California’s Green Chemistry regulations have proven so unruly even the state’s liberal lawmakers have begun to question the cost. The state legislature passed the law in 2008, but the state bureaucracy has repeatedly failed to develop workable implementation regulations. The problem isn’t the regulations — its the underlying law.
The regulations would list about 1,200 chemicals on “concern lists” based largely on political and unscientific grounds. Next it would identify products that use those chemicals and put them on lists too, pushing industry to redesign these products. The result will be higher prices for consumers, less innovation and potentially inferior and perhaps even more dangerous replacement products.
Last summer, the California Department of Toxic Substances Control (DTSC) released “final” implementing regulations, followed by a 45-day public comment period (later extended to Oct. 11). In September, DTSC held a public hearing at which many industries expressed grave concerns about the impact of the proposed regulations.
California Assemblyman Jeff Miller (R) recently pointed out some of these issues in an op-ed:
First, this will drastically impact the ability of many businesses to sell their products in America’s other 49 states as well as markets around the world. This could force them to simply stop selling and/or manufacturing many of their products in California. The inevitable result will kill important high-wage jobs that we need to accomplish any semblance of an economic recovery.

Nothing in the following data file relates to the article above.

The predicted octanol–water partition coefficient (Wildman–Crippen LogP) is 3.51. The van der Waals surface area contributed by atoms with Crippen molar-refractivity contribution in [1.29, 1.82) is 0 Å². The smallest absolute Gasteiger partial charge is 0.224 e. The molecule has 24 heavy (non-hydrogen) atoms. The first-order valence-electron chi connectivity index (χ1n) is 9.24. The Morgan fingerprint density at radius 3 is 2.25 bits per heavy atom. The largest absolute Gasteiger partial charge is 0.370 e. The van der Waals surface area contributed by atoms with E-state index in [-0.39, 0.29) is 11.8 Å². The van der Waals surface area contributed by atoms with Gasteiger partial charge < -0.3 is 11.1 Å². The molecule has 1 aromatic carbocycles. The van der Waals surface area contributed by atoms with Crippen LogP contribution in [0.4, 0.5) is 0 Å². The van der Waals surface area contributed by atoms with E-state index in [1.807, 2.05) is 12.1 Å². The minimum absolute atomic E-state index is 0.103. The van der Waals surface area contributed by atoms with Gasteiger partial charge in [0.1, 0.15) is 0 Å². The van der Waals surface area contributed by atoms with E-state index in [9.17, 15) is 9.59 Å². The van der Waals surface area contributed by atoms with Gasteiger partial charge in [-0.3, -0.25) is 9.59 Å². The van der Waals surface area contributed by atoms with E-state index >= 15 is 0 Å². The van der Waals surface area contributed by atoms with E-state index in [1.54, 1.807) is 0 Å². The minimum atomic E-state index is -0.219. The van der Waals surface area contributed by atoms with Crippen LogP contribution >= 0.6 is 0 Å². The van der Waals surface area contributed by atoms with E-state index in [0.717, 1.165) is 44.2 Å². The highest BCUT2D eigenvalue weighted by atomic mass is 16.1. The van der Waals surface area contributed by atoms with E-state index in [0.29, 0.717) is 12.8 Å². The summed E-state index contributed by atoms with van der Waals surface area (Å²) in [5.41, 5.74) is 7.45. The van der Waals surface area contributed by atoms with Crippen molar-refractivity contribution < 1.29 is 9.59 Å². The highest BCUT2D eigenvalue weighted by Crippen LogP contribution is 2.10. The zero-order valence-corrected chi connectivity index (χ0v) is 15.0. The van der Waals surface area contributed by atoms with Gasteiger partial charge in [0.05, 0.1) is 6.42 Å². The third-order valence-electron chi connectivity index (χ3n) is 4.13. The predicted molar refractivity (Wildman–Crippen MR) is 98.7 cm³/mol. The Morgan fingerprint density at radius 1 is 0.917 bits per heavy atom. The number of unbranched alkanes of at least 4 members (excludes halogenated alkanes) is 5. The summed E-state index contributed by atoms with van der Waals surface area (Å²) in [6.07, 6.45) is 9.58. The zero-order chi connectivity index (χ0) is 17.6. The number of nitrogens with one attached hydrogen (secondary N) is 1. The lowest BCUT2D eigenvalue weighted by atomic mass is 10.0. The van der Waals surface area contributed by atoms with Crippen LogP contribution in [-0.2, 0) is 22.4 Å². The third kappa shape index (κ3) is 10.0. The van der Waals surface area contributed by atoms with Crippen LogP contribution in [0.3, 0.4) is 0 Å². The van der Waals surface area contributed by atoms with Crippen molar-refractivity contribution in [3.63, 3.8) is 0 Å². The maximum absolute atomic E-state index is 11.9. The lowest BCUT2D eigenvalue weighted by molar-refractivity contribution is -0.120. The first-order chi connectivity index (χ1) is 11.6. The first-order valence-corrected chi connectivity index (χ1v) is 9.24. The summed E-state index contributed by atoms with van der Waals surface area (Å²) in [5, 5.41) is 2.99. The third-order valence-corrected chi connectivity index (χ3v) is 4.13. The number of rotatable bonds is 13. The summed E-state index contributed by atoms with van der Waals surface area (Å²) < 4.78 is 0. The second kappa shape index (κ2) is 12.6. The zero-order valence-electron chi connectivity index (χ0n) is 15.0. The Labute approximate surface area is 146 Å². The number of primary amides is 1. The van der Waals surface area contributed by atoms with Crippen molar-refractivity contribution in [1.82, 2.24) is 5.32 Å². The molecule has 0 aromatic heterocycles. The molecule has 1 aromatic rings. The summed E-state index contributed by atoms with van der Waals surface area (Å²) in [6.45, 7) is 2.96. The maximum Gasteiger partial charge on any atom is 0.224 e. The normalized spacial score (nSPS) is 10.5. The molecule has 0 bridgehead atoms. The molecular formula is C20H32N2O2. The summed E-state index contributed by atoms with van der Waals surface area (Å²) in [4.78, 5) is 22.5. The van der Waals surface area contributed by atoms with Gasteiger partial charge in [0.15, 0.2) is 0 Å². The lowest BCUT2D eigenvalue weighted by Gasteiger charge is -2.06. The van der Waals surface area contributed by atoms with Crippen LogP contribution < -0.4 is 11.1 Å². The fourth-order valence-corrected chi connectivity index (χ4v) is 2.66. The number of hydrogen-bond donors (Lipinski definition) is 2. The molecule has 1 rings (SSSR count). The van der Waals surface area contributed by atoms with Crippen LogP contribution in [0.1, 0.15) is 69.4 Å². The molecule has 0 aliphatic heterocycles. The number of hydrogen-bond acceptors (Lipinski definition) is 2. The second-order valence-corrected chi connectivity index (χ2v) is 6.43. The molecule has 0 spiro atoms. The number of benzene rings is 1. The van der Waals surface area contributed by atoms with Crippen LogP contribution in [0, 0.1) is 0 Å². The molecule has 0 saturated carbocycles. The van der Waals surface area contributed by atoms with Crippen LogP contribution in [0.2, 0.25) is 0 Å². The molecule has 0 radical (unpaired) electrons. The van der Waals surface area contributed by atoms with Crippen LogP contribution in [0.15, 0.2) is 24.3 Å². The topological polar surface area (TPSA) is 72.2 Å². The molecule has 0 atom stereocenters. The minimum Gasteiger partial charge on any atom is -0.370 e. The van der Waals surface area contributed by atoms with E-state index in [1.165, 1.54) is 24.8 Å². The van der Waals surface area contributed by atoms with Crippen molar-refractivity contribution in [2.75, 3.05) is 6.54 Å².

For those companies that continue forward and absorb the burden, they will be forced to pass along compliance costs to the consumer in the form of price increases. Can California families struggling to make ends meet afford to pay more for the things they use every day?
Miller recently has been joined by a number of his colleagues. In a letter led by Democrat Sen. Michael Rubio, 17 state lawmakers asked Gov. Jerry Brown to delay the regulations until an economic impact study could be completed.
The San Francisco Chronicle reports:
Pointing to conflicts with federal regulations, an attorney representing members of the construction, home appliance and aircraft industry said the provisions would result “ultimately to the detriment of California’s economy by encouraging businesses both large and small to exit California for a more predictable business climate.”
Enter state Sen. Michael Rubio, D-Shafter (Kern County), incoming chairman of the Senate Committee on Environmental Quality.
In a letter to Brown, signed by 16 fellow Democrats, Rubio called for halting the “open-ended, virtually unlimited in scope” regulations “until a robust economic impact study is completed,” including the number of businesses affected, the costs entailed and jobs endangered (or created).
Given the high stakes for California businesses, and ultimately consumers, delaying the rule is a good idea. But rather than just rethink the rule, lawmakers need to revisit the law and the entire concept of government-forced green chemistry. For more information on this topic, check out CEI’s green chemistry paper and my prior blog post.